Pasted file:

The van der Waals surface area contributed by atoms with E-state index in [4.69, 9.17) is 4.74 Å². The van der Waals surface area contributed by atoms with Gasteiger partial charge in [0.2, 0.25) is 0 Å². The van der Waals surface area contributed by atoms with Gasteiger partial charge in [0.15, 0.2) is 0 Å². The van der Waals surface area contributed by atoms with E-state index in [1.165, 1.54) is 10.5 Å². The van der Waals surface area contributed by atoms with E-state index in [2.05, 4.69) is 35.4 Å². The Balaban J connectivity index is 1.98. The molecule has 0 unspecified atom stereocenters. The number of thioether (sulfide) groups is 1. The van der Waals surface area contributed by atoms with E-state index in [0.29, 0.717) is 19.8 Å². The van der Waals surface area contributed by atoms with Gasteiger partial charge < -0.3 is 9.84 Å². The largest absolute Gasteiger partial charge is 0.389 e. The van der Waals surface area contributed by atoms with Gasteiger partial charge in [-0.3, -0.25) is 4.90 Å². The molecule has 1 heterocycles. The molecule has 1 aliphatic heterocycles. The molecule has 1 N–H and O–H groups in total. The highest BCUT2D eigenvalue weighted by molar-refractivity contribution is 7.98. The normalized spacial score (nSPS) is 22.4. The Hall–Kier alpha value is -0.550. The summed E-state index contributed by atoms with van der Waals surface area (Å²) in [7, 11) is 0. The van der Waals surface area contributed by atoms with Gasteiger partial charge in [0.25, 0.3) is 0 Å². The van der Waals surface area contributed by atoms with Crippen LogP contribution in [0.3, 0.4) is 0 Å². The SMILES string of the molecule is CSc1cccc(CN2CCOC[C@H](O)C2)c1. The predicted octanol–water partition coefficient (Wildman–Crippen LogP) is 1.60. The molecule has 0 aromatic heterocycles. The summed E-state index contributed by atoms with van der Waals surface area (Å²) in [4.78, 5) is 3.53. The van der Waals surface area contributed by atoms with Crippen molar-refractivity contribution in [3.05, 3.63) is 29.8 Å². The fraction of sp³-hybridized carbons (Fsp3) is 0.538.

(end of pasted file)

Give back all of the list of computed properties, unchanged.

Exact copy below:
The van der Waals surface area contributed by atoms with E-state index in [4.69, 9.17) is 4.74 Å². The van der Waals surface area contributed by atoms with Gasteiger partial charge in [0.2, 0.25) is 0 Å². The van der Waals surface area contributed by atoms with Gasteiger partial charge in [0.15, 0.2) is 0 Å². The van der Waals surface area contributed by atoms with E-state index in [1.165, 1.54) is 10.5 Å². The van der Waals surface area contributed by atoms with E-state index in [2.05, 4.69) is 35.4 Å². The Balaban J connectivity index is 1.98. The molecule has 0 unspecified atom stereocenters. The number of thioether (sulfide) groups is 1. The van der Waals surface area contributed by atoms with E-state index in [0.29, 0.717) is 19.8 Å². The van der Waals surface area contributed by atoms with Gasteiger partial charge < -0.3 is 9.84 Å². The largest absolute Gasteiger partial charge is 0.389 e. The van der Waals surface area contributed by atoms with Gasteiger partial charge in [-0.3, -0.25) is 4.90 Å². The molecule has 1 heterocycles. The molecule has 1 aliphatic heterocycles. The molecule has 1 N–H and O–H groups in total. The highest BCUT2D eigenvalue weighted by molar-refractivity contribution is 7.98. The normalized spacial score (nSPS) is 22.4. The Hall–Kier alpha value is -0.550. The summed E-state index contributed by atoms with van der Waals surface area (Å²) in [7, 11) is 0. The van der Waals surface area contributed by atoms with Gasteiger partial charge in [0.25, 0.3) is 0 Å². The van der Waals surface area contributed by atoms with Crippen LogP contribution in [0.3, 0.4) is 0 Å². The SMILES string of the molecule is CSc1cccc(CN2CCOC[C@H](O)C2)c1. The predicted octanol–water partition coefficient (Wildman–Crippen LogP) is 1.60. The molecule has 0 aromatic heterocycles. The summed E-state index contributed by atoms with van der Waals surface area (Å²) in [4.78, 5) is 3.53. The van der Waals surface area contributed by atoms with Crippen molar-refractivity contribution in [3.05, 3.63) is 29.8 Å². The fraction of sp³-hybridized carbons (Fsp3) is 0.538.